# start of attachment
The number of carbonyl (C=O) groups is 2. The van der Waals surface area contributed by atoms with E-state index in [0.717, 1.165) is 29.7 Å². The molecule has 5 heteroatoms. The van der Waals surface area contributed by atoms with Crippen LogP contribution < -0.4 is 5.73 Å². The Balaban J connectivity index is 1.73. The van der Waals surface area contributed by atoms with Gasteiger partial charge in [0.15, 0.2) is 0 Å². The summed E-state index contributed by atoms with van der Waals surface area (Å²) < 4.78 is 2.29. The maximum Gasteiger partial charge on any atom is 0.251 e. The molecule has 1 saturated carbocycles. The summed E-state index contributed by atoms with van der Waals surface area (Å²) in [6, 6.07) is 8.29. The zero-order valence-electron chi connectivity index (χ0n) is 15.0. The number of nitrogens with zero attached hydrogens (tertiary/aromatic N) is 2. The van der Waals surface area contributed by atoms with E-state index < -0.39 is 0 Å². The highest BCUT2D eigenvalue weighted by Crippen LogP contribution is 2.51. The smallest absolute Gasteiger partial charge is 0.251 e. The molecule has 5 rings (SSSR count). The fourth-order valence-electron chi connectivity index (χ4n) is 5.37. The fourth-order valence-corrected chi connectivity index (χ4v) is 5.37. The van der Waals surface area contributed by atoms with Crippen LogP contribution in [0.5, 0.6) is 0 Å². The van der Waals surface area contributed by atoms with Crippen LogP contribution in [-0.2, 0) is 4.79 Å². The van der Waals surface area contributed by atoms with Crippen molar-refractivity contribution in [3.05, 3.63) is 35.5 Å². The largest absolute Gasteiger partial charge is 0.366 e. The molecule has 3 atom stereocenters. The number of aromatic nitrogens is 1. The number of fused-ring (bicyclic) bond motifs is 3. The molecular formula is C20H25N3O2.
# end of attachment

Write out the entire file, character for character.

The number of carbonyl (C=O) groups is 2. The van der Waals surface area contributed by atoms with E-state index in [0.717, 1.165) is 29.7 Å². The molecule has 5 heteroatoms. The van der Waals surface area contributed by atoms with Crippen LogP contribution < -0.4 is 5.73 Å². The Balaban J connectivity index is 1.73. The van der Waals surface area contributed by atoms with Gasteiger partial charge in [0.15, 0.2) is 0 Å². The summed E-state index contributed by atoms with van der Waals surface area (Å²) < 4.78 is 2.29. The maximum Gasteiger partial charge on any atom is 0.251 e. The molecule has 1 saturated carbocycles. The summed E-state index contributed by atoms with van der Waals surface area (Å²) in [6, 6.07) is 8.29. The zero-order valence-electron chi connectivity index (χ0n) is 15.0. The number of nitrogens with zero attached hydrogens (tertiary/aromatic N) is 2. The van der Waals surface area contributed by atoms with E-state index < -0.39 is 0 Å². The highest BCUT2D eigenvalue weighted by Crippen LogP contribution is 2.51. The smallest absolute Gasteiger partial charge is 0.251 e. The molecule has 5 rings (SSSR count). The fourth-order valence-electron chi connectivity index (χ4n) is 5.37. The fourth-order valence-corrected chi connectivity index (χ4v) is 5.37. The van der Waals surface area contributed by atoms with Crippen LogP contribution in [0.5, 0.6) is 0 Å². The van der Waals surface area contributed by atoms with Crippen LogP contribution in [-0.2, 0) is 4.79 Å². The van der Waals surface area contributed by atoms with Crippen molar-refractivity contribution in [3.05, 3.63) is 35.5 Å². The largest absolute Gasteiger partial charge is 0.366 e. The molecule has 3 atom stereocenters. The number of aromatic nitrogens is 1. The number of fused-ring (bicyclic) bond motifs is 3. The molecular formula is C20H25N3O2.